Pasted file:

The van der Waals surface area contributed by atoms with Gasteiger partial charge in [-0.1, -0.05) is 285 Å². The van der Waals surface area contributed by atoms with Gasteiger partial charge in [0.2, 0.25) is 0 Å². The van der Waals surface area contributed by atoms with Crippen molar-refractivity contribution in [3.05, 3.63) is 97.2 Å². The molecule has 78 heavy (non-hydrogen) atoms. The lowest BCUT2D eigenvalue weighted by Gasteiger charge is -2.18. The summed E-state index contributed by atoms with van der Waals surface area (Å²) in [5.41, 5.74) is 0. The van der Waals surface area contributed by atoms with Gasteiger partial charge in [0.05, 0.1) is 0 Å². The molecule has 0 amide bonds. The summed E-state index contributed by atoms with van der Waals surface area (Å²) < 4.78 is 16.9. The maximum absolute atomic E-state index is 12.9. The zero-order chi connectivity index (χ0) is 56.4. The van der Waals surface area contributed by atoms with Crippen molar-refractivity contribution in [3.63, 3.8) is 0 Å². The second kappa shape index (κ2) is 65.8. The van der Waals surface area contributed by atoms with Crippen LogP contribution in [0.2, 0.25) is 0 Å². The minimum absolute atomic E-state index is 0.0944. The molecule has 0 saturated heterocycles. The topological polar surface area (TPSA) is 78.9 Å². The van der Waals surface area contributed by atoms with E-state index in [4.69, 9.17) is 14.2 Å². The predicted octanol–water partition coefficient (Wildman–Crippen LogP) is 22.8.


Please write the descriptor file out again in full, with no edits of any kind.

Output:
The van der Waals surface area contributed by atoms with Gasteiger partial charge in [-0.1, -0.05) is 285 Å². The van der Waals surface area contributed by atoms with Gasteiger partial charge in [0.2, 0.25) is 0 Å². The van der Waals surface area contributed by atoms with Crippen molar-refractivity contribution in [3.05, 3.63) is 97.2 Å². The molecule has 78 heavy (non-hydrogen) atoms. The lowest BCUT2D eigenvalue weighted by Gasteiger charge is -2.18. The summed E-state index contributed by atoms with van der Waals surface area (Å²) in [5.41, 5.74) is 0. The van der Waals surface area contributed by atoms with Gasteiger partial charge in [0.05, 0.1) is 0 Å². The molecule has 0 amide bonds. The summed E-state index contributed by atoms with van der Waals surface area (Å²) < 4.78 is 16.9. The maximum absolute atomic E-state index is 12.9. The zero-order chi connectivity index (χ0) is 56.4. The van der Waals surface area contributed by atoms with Crippen molar-refractivity contribution in [3.63, 3.8) is 0 Å². The second kappa shape index (κ2) is 65.8. The van der Waals surface area contributed by atoms with Crippen LogP contribution in [0.2, 0.25) is 0 Å². The minimum absolute atomic E-state index is 0.0944. The molecule has 0 saturated heterocycles. The topological polar surface area (TPSA) is 78.9 Å². The van der Waals surface area contributed by atoms with E-state index in [4.69, 9.17) is 14.2 Å². The predicted octanol–water partition coefficient (Wildman–Crippen LogP) is 22.8.